We are pleased to announce that the U.S. State Department has purchased Border Troop for placement as a permanent installation at their new consulate in Tijuana, Mexico, through the Art in the Embassies program. Border Troop was David’s keystone/anchor piece for his last exhibition: Borderland Birds/ Aves Fronterizas, April 16 – May 29, 2010 at Electric Works in San Francisco.
Border Troop is 11.5 feet tall and 9.5 feet wide. It consists of nine paper panels with additional attached papers. It is painted and drawn with graphite, inks, colored pencils, gouache, and watercolor.
At the original installation there was a sound loop triggered with a motion sensor, and accompanied with an installation of plants from the lower Rio Grande Valley and Sonoran desert plants, the viewing became an immersion experience. We encourage you to start the sound loop below and then read on.
Inspired from David’s visits to the region, the scene is set in the Sky Islands of south-east Arizona/New Mexico and northern Mexico that are part of the Basin and Range region. Ramsey Canyon (Huachuca Mountains) and Madera Canyon (Santa Rita Mountains). This was formerly the home of Geronimo and Apache tribes, Mexican Wolf, and Thick-billed Parrot, but it still holds populations of rare and endemic species of flora and fauna. The stealthy Jaguar has even been photographed and, sadly, recently captured. This Sky Island complex is a series of related mountain ranges that are separated by vast stretches of flat lands that create, in effect, habitat islands in a sea of desert. The isolation of these mountains has spurred endemism such as with the Chiricahua Leopard Frog. These ranges are at the northern breeding range limit of at least 28 Mexican/Madrean bird species as the mountain ranges are at a unique intersection of subtropical to temperate latitudes.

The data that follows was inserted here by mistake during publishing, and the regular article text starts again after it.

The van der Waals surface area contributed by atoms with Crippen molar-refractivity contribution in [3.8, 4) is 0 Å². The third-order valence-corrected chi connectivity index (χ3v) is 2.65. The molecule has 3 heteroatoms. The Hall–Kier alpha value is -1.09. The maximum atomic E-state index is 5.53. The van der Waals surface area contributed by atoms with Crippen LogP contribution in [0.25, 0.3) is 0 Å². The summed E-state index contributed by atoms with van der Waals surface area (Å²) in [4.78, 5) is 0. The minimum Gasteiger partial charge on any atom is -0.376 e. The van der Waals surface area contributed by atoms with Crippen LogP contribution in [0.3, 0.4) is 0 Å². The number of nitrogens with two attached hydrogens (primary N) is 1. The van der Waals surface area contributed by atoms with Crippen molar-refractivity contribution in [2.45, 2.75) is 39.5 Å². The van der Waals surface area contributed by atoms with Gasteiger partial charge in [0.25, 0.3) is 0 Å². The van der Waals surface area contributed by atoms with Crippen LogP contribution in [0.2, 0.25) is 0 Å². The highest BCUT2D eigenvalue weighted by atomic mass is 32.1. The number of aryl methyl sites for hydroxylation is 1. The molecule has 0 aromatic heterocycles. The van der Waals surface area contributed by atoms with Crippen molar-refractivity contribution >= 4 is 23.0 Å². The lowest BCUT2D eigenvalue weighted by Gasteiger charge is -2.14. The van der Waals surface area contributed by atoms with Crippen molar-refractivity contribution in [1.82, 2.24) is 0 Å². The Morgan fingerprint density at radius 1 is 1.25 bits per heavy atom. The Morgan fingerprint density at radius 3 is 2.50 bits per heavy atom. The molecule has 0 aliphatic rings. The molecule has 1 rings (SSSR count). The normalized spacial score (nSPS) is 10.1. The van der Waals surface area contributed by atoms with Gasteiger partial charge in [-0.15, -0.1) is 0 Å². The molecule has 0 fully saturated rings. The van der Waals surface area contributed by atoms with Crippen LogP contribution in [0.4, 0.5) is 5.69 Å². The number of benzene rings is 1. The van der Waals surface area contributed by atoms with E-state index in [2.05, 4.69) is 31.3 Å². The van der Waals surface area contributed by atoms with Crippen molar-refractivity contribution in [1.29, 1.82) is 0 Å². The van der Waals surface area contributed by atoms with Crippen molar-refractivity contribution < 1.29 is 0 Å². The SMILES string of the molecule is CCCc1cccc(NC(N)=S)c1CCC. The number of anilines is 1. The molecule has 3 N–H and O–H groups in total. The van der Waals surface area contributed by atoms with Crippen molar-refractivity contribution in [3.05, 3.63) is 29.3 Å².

The artwork features Elegant Trogon, Aztec Thrush, Magnificent Hummingbird, Montezuma Quail, and Coati in a typical Sky Island canyon forest. Arizona Sycamore, Yuccas/Spanish Dagger, and Alligator Juniper (not depicted) are some of the more common flora that line stream beds. During the monsoon season in late June and July, these mountains receive a fair amount of rain in afternoon thunderstorms and showers. Moist air from Mexico collides with hot dry desert air to produce this phenomenon.
“When rainstorms pass in the afternoons a previously quiet canyon can come alive with animal activity, birds singing, feeding, animals foraging. When the brown flakes and peeling white bark of the Arizona Sycamore becomes soaked with rain water the colors deepen and intensify. To my delight the trees transform to a rich shimmering mosaic patchwork of camouflage color.
The feeling I tried to achieve with this piece is how one feels as they experience the natural world. The scale of the piece and the sound narrative help achieve this. Also, birds and their surrounding environment reveal themselves slowly, as an entire system, and as unique individuals. The patched together pieces work to convey this.
Often, my initial reaction is an overwhelming sensation of an ephemeral complex where everything is equal and equally detailed. As time passes and as I interact with the surroundings, hear a trogon call, feel the breeze, notice a hummingbird sally for insects, a narrative emerges. Critters, wet peeling Sycamore bark come to attention with hyper-real details or remain mysteriously hidden with lack of details (or identification). As this unfolds much else diminishes and fades, impressionistically.”
Click the play button in the control below to hear the sound loop that accompanied this installation.